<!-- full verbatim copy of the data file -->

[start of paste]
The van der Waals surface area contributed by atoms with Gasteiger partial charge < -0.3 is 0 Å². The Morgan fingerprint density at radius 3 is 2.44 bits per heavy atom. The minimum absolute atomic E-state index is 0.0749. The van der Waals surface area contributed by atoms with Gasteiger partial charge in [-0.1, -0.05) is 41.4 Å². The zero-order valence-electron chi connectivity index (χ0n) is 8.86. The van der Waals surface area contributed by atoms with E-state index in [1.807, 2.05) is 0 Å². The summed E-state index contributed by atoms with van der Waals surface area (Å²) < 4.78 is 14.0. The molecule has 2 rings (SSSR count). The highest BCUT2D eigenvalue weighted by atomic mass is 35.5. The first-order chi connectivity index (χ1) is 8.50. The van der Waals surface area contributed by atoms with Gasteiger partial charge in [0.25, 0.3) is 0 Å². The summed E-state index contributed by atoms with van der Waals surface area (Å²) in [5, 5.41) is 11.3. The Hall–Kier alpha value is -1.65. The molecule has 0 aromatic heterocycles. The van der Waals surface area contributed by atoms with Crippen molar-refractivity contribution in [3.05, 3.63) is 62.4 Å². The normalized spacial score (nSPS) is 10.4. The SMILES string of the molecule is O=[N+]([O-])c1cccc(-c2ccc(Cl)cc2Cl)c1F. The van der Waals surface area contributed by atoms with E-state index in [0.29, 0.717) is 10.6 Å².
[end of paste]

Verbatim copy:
The van der Waals surface area contributed by atoms with Gasteiger partial charge < -0.3 is 0 Å². The Morgan fingerprint density at radius 3 is 2.44 bits per heavy atom. The minimum absolute atomic E-state index is 0.0749. The van der Waals surface area contributed by atoms with Gasteiger partial charge in [-0.1, -0.05) is 41.4 Å². The zero-order valence-electron chi connectivity index (χ0n) is 8.86. The van der Waals surface area contributed by atoms with E-state index in [1.807, 2.05) is 0 Å². The summed E-state index contributed by atoms with van der Waals surface area (Å²) < 4.78 is 14.0. The molecule has 2 rings (SSSR count). The highest BCUT2D eigenvalue weighted by atomic mass is 35.5. The first-order chi connectivity index (χ1) is 8.50. The van der Waals surface area contributed by atoms with Gasteiger partial charge in [0.25, 0.3) is 0 Å². The summed E-state index contributed by atoms with van der Waals surface area (Å²) in [5, 5.41) is 11.3. The Hall–Kier alpha value is -1.65. The molecule has 0 aromatic heterocycles. The van der Waals surface area contributed by atoms with Crippen molar-refractivity contribution in [3.05, 3.63) is 62.4 Å². The normalized spacial score (nSPS) is 10.4. The SMILES string of the molecule is O=[N+]([O-])c1cccc(-c2ccc(Cl)cc2Cl)c1F. The van der Waals surface area contributed by atoms with E-state index in [0.29, 0.717) is 10.6 Å².